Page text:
The Witcher Season 2 has cast Basil Eidenbenz for the role of Eskel, replacing the previously tapped Thue Ersted Rasmussen.
Swiss actor Eidenbenz will fill the role of Eskel, which was vacated by Rasmussen over rescheduling issues attributed to COVID-19, reports Deadline. Pertinently, Netflix’s The Witcher was among an entire industry-wide slate of productions that halted back in March as COVID escalated to a pandemic level; an occurrence that leaves the series with a lingering issue upon its recent return, since Rasmussen had been filming scenes as Eskel starting in late February before the early-March shutdown. Consequently, the recasting of the character with Eidenbenz calls for reshoots.
The role of Eskel will likely prove important for The Witcher Season 2, since the character is a fellow Witcher peer of Geralt, and also happens to be a childhood friend with whom he came up through the physiology-altering Trial of the Grasses to gain the special abilities endowed by the position. A particularly powerful magic wielder, Eskel has been depicted in the literary and video game mythos as being distinguished by a prominent scar that runs down the right side of his face. With the character being an ally and old friend of Henry Cavill’s Geralt, the reshoots could prove particularly inconveniencing, especially if the scenes shot by Rasmussen included the headlining star.
Eskel represents the biggest role yet for the Zurich-born Eidenbenz, who comes into The Witcher having put in notable television runs on shows such as U.K. Sky comedy The Athena, Canadian AXN/Ovation spy series X Company, and ITV/PBS historical drama Victoria. He also had a small role in director Yorgos Lanthimos’s Oscar-nominated historical comedy, The Favourite, along with appearances in recent films such as Wildlings, Oh, Ramona! and Another Mother’s Son. He joins fellow newcomers on the series such as Game of Thrones’ Kristofer Hivju as Nivellen, Yasen Atour as Coen, Agnes Bjorn as Vereena, Paul Bullion as Lambert, Aisha Fabienne Ross as Lydia and newcomer Mecia Simson as Francesca.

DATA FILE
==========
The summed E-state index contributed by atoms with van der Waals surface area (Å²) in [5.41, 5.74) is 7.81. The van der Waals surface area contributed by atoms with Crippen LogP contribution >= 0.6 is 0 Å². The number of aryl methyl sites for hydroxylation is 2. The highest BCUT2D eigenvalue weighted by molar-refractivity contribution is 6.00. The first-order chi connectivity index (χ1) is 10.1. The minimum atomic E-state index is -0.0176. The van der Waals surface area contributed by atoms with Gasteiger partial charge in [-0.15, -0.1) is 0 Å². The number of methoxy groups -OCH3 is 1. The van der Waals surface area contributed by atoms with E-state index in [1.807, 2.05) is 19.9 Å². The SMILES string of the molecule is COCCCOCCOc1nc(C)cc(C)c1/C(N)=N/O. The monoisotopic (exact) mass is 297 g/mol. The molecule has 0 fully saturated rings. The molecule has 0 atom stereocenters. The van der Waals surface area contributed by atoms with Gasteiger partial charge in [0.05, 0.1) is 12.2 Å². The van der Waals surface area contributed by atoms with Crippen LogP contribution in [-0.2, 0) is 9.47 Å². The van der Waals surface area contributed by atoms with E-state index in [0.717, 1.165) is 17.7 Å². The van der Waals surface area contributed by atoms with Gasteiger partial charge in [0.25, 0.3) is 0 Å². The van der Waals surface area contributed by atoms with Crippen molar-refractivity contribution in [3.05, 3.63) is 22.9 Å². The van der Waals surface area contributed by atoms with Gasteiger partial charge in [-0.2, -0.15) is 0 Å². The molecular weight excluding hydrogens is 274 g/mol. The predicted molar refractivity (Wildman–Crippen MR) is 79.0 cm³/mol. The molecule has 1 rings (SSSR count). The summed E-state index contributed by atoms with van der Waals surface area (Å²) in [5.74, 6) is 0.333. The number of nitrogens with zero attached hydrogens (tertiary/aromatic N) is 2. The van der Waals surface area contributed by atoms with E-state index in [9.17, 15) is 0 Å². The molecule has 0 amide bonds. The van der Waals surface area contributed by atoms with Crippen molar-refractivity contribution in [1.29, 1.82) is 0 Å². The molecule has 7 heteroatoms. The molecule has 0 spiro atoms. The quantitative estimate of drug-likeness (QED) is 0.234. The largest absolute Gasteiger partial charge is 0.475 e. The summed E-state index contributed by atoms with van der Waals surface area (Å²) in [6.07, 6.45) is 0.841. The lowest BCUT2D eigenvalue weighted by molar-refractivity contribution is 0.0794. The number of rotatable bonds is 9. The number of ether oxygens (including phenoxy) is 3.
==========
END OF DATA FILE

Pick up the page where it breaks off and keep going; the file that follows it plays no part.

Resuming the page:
Adapting Polish author Andrzej Sapkowski’s literary fantasy mythology and the popular video game series it spawned, The Witcher premiered on Netflix back on December 20, 2019, and became an instant hit. Besides brandishing an A-list headliner in Henry Cavil, the series also seemed to be the fantastical serial offering for which fans were clamoring, especially after the genre’s most prominent example, HBO’s Game of Thrones, had just wrapped things up—some might say disappointingly—that May. Indeed, Netflix ordered a second season of the series just a month after the debut, and even a production-halting pandemic failed to dampen its enthusiasm, leading to the streamer’s July order for a six-episode spinoff prequel series, titled The Witcher: Blood Origin.
The Witcher Season 2 doesn’t have a formal release date as of yet, but production appears to be back on track in time to make its previously-teased 2021 window.